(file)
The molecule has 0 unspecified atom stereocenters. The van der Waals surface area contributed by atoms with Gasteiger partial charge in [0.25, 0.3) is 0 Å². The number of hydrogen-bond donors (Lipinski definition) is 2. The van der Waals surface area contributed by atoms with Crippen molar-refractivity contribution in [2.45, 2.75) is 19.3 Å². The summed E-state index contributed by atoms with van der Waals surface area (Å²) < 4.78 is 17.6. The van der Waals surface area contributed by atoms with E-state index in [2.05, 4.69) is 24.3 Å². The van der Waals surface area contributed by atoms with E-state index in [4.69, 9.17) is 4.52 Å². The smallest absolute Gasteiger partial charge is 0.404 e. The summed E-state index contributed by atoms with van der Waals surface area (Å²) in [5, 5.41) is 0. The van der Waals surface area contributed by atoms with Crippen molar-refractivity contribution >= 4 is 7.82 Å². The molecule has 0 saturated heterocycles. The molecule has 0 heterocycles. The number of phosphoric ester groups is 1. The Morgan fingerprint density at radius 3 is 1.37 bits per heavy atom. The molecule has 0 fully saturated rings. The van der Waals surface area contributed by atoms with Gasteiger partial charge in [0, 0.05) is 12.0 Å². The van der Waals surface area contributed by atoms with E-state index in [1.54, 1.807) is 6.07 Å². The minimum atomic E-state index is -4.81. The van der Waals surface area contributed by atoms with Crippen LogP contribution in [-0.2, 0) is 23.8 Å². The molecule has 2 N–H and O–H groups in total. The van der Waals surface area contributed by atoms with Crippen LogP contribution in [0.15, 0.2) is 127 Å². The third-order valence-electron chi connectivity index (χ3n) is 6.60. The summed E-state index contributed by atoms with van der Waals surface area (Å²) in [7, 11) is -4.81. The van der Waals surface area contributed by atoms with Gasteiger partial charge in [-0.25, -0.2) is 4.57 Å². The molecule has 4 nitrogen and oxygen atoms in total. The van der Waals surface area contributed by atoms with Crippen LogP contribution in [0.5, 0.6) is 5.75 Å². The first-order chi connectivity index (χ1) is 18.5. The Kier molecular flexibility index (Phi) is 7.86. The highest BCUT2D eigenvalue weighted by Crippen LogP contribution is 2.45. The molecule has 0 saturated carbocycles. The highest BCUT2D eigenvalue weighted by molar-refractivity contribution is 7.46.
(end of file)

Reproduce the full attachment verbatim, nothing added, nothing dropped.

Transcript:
The molecule has 0 unspecified atom stereocenters. The van der Waals surface area contributed by atoms with Gasteiger partial charge in [0.25, 0.3) is 0 Å². The number of hydrogen-bond donors (Lipinski definition) is 2. The van der Waals surface area contributed by atoms with Crippen molar-refractivity contribution in [2.45, 2.75) is 19.3 Å². The summed E-state index contributed by atoms with van der Waals surface area (Å²) < 4.78 is 17.6. The van der Waals surface area contributed by atoms with E-state index in [2.05, 4.69) is 24.3 Å². The van der Waals surface area contributed by atoms with E-state index in [4.69, 9.17) is 4.52 Å². The smallest absolute Gasteiger partial charge is 0.404 e. The summed E-state index contributed by atoms with van der Waals surface area (Å²) in [5, 5.41) is 0. The van der Waals surface area contributed by atoms with Crippen molar-refractivity contribution >= 4 is 7.82 Å². The molecule has 0 saturated heterocycles. The molecule has 0 heterocycles. The number of phosphoric ester groups is 1. The Morgan fingerprint density at radius 3 is 1.37 bits per heavy atom. The molecule has 0 fully saturated rings. The van der Waals surface area contributed by atoms with Gasteiger partial charge in [0, 0.05) is 12.0 Å². The van der Waals surface area contributed by atoms with E-state index in [1.54, 1.807) is 6.07 Å². The minimum atomic E-state index is -4.81. The van der Waals surface area contributed by atoms with Crippen LogP contribution in [-0.2, 0) is 23.8 Å². The molecule has 2 N–H and O–H groups in total. The van der Waals surface area contributed by atoms with Crippen LogP contribution in [0.15, 0.2) is 127 Å². The third-order valence-electron chi connectivity index (χ3n) is 6.60. The summed E-state index contributed by atoms with van der Waals surface area (Å²) in [7, 11) is -4.81. The van der Waals surface area contributed by atoms with Gasteiger partial charge in [-0.25, -0.2) is 4.57 Å². The molecule has 4 nitrogen and oxygen atoms in total. The van der Waals surface area contributed by atoms with Crippen LogP contribution in [0.5, 0.6) is 5.75 Å². The first-order chi connectivity index (χ1) is 18.5. The Kier molecular flexibility index (Phi) is 7.86. The highest BCUT2D eigenvalue weighted by Crippen LogP contribution is 2.45. The molecule has 0 saturated carbocycles. The highest BCUT2D eigenvalue weighted by molar-refractivity contribution is 7.46.